Make CoGS review a daily routine

Data related to your CoGS can reveal trends in inventory usage and your general spending. Your inventory data can paint the picture of your daily inventory consumption, popular or expensive ingredient usage, and food cost trends over time.

To stay on top of trends, issues, or potential problems, you need to review CoGS frequently — daily, if possible.

Smart operational decisions are fueled by up-to-date information. Reviewing your CoGS frequently allows you to take advantage of the large amount of data being generated by your restaurant inventory management software, every day.

Forecast to order correctly

Forecasting is a valuable tool for restaurant managers because it provides a data-driven glimpse into the future. Restaurant sales forecasting draws from historical sales data in a similar period to project future sales. It is an informed estimate that uses past sales data to understand current sales trends.

Track usage and yield on your food items

Your POS integration and restaurant inventory reports track data about invoice prices, recipes, and sales. By leveraging this information, you can automatically calculate usage and yield of individual ingredients across menu items.

An accurate, up-to-date understanding of usage and yield can apprise other valuable restaurant management tools, such as recipe costing and menu engineering. You can make smarter decisions on everything from what promotions can help improve CoGS to where you can be more efficient with your food costs.

Understanding usage and yield data can also help you see how your store location compares to other stores. By comparing across the restaurant group, you can better understand where you may need to bump up training or address a source of food waste.

Track and troubleshoot actual vs. theoretical food cost variances

Your actual vs. theoretical food cost variances can help point you in the right direction on how to improve your CoGS.

Your theoretical food cost is your hypothetical food cost, given sales and current ingredient cost. Your actual food cost represents how much you really spent on the same ingredients, given real-world factors like kitchen waste, imperfect portioning, or invoice mistakes.

Comparing your actual vs. theoretical (AvT) costs reveals a variance that represents a leak in your profit margin. This tool can point you to the source of the largest amount of food waste, allowing you to address issues at the core. AvT troubleshooting is an extremely helpful way to apply inventory information to make practical changes.

Train your staff on inventory control

Restaurant inventory management relies on consistent everyday actions from store-level staff. As store manager, you lead staff by example. You are the one to champion reducing food cost through concrete actions in inventory management.

Inventory control spans a wide range of best practices. Your staff should be trained on habits like proper first-in/first-out (FIFO) storage, as well as proper training on how to avoid waste and over-portioning. If you are leveraging waste logs, additional training may be needed to create the habit for employees. Other training can focus on proper storage techniques, how to prevent cross-contamination, or portion control. You may also consider implementing goals, like decreasing certain AvT variances, that can inspire a group effort or spark motivation.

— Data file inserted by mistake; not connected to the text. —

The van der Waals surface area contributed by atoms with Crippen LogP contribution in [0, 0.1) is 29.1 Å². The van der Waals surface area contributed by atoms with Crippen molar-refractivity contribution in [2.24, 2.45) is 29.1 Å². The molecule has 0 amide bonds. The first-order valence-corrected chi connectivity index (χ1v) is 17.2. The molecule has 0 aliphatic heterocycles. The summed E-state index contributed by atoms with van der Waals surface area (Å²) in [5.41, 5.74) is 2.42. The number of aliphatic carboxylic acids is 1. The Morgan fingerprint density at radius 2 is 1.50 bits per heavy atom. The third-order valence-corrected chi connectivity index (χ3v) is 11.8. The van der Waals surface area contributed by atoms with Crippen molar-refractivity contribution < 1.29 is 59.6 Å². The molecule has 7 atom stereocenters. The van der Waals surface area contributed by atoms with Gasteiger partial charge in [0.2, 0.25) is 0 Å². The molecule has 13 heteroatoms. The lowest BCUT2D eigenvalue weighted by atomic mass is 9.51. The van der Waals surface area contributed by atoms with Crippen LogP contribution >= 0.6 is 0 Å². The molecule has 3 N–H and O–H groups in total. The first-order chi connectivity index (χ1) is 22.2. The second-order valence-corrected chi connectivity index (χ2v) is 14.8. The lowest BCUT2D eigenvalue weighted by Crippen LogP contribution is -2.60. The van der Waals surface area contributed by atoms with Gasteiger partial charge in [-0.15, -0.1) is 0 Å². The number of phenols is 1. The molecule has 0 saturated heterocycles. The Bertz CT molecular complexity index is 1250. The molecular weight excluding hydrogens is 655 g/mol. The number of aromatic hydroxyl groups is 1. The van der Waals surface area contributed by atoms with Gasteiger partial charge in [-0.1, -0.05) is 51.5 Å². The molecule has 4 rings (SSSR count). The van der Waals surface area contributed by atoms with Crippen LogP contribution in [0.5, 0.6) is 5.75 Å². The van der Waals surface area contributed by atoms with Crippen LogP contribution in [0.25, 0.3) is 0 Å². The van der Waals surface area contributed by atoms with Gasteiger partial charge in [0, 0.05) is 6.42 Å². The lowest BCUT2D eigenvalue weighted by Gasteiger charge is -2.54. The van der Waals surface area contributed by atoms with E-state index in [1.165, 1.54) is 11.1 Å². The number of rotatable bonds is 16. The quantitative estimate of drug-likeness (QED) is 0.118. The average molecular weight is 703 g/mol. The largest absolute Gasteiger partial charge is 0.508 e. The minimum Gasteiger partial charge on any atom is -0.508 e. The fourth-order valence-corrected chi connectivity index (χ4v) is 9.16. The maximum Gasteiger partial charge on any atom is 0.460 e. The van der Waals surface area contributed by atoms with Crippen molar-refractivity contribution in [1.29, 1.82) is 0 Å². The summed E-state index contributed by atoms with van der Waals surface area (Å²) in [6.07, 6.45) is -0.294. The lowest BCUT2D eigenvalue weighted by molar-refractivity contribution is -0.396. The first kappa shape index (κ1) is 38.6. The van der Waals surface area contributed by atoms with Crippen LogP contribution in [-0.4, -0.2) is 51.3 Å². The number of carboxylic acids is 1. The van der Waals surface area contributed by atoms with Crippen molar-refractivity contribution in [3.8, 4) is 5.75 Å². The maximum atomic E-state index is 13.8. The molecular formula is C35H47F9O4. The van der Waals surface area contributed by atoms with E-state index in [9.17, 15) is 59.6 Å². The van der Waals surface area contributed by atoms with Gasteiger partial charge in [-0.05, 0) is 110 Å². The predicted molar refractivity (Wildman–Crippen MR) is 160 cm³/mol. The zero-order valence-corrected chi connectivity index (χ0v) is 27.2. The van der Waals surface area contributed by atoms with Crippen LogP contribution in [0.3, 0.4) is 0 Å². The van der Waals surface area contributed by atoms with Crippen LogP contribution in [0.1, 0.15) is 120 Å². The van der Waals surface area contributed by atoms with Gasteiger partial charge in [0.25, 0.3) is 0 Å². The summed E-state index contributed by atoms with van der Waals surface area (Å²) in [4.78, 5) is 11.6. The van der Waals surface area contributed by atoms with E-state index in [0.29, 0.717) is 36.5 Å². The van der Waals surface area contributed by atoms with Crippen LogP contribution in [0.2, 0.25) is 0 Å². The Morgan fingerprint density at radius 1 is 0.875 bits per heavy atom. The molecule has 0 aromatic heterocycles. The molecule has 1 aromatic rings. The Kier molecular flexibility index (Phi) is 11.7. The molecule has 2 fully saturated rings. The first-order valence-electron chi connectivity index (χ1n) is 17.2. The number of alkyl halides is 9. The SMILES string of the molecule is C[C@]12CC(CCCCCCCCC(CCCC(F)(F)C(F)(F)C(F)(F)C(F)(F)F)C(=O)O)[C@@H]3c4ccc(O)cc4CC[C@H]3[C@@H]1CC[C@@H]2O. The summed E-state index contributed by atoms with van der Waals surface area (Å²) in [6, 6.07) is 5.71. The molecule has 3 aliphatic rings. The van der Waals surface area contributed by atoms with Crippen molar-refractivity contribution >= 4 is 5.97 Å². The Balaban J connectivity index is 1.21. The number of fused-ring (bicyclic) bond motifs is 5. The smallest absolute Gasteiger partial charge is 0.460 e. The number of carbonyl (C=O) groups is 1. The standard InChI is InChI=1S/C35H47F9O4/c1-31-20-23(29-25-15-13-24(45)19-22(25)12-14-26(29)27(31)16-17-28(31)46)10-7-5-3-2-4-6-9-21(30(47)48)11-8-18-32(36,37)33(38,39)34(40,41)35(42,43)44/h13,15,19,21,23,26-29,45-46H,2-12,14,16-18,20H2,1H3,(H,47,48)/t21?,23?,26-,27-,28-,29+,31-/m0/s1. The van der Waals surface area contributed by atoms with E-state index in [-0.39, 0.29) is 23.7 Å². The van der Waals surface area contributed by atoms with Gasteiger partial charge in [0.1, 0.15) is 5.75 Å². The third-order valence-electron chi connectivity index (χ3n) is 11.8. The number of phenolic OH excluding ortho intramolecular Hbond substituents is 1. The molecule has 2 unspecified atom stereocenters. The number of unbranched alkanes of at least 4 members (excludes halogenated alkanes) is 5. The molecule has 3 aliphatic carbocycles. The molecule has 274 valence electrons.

Whatever strategies you choose, regular communication is key. Your staff should understand why inventory control matters, and what they need to do to achieve restaurant goals.

Regularly review inventory reports

Finally, as a store-level manager, you should be regularly leveraging your operations reporting tools to make strategic decisions about your food costs.

Your POS, inventory management system, accounting system, and other restaurant management tools are constantly generating data. However, data is only useful if it is reviewed, analyzed, and applied.

Restaurant inventory reports are an overview of what is happening with your food cost. Proactively reviewing them on a regular basis allows you to better address issues before they become drawn-out, costly trends.

And especially if you are implementing various initiatives or new solutions to control your inventory or food cost, reviewing inventory reports can help you understand your impact in real time.

Conclusion

Store-level managers have an enormous impact on the success of restaurant inventory management. And because inventory control is such a key part of a successful restaurant, it should be a priority for store-level managers. With these tips in hand, you’re ready to improve your systems and processes, step-by-step.

If you would like to easily track data and gain insight into your operations to increase efficiency and boost profits, consider a comprehensive, restaurant-specific management solution. Restaurant365 incorporates restaurant accounting software and restaurant operations software into an all-in-one, cloud-based platform that includes inventory control, scheduling, payroll and HR. It also includes tools for financial reporting, operational reporting, and more.